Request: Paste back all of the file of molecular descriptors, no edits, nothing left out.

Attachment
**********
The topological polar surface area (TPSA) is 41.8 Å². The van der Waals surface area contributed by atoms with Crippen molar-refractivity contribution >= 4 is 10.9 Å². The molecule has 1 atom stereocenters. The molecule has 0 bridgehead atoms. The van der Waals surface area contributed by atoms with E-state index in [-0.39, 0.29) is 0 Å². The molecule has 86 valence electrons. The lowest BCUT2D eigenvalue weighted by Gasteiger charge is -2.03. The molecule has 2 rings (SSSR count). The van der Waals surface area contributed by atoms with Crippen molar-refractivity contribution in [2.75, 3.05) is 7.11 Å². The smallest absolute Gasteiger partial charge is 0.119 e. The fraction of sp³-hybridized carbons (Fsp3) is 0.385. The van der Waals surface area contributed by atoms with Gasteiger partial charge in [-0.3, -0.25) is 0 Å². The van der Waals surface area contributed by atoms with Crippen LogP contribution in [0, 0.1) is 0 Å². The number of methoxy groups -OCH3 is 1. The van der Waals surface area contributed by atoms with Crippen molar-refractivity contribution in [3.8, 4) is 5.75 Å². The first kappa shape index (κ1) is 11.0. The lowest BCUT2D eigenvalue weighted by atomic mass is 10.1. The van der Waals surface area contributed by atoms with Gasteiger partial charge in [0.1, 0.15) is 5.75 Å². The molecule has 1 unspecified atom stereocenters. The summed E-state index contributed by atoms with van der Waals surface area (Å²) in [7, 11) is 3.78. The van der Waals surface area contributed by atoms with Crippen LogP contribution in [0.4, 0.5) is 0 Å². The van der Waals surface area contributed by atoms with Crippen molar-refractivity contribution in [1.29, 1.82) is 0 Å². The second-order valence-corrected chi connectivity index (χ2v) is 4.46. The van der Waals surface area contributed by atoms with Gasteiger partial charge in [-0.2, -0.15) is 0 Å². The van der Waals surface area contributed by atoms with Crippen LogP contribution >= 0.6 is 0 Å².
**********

The topological polar surface area (TPSA) is 41.8 Å². The van der Waals surface area contributed by atoms with Crippen molar-refractivity contribution >= 4 is 10.9 Å². The molecule has 1 atom stereocenters. The molecule has 0 bridgehead atoms. The van der Waals surface area contributed by atoms with E-state index in [-0.39, 0.29) is 0 Å². The molecule has 86 valence electrons. The lowest BCUT2D eigenvalue weighted by Gasteiger charge is -2.03. The molecule has 2 rings (SSSR count). The van der Waals surface area contributed by atoms with Crippen molar-refractivity contribution in [2.75, 3.05) is 7.11 Å². The smallest absolute Gasteiger partial charge is 0.119 e. The fraction of sp³-hybridized carbons (Fsp3) is 0.385. The van der Waals surface area contributed by atoms with Gasteiger partial charge in [-0.3, -0.25) is 0 Å². The van der Waals surface area contributed by atoms with Crippen LogP contribution in [0, 0.1) is 0 Å². The number of methoxy groups -OCH3 is 1. The van der Waals surface area contributed by atoms with Crippen molar-refractivity contribution in [3.8, 4) is 5.75 Å². The first kappa shape index (κ1) is 11.0. The lowest BCUT2D eigenvalue weighted by atomic mass is 10.1. The van der Waals surface area contributed by atoms with Gasteiger partial charge in [0.1, 0.15) is 5.75 Å². The molecule has 1 unspecified atom stereocenters. The summed E-state index contributed by atoms with van der Waals surface area (Å²) in [7, 11) is 3.78. The van der Waals surface area contributed by atoms with Crippen LogP contribution in [0.4, 0.5) is 0 Å². The van der Waals surface area contributed by atoms with Crippen molar-refractivity contribution in [1.29, 1.82) is 0 Å². The second-order valence-corrected chi connectivity index (χ2v) is 4.46. The van der Waals surface area contributed by atoms with Gasteiger partial charge in [-0.2, -0.15) is 0 Å². The van der Waals surface area contributed by atoms with Crippen LogP contribution >= 0.6 is 0 Å².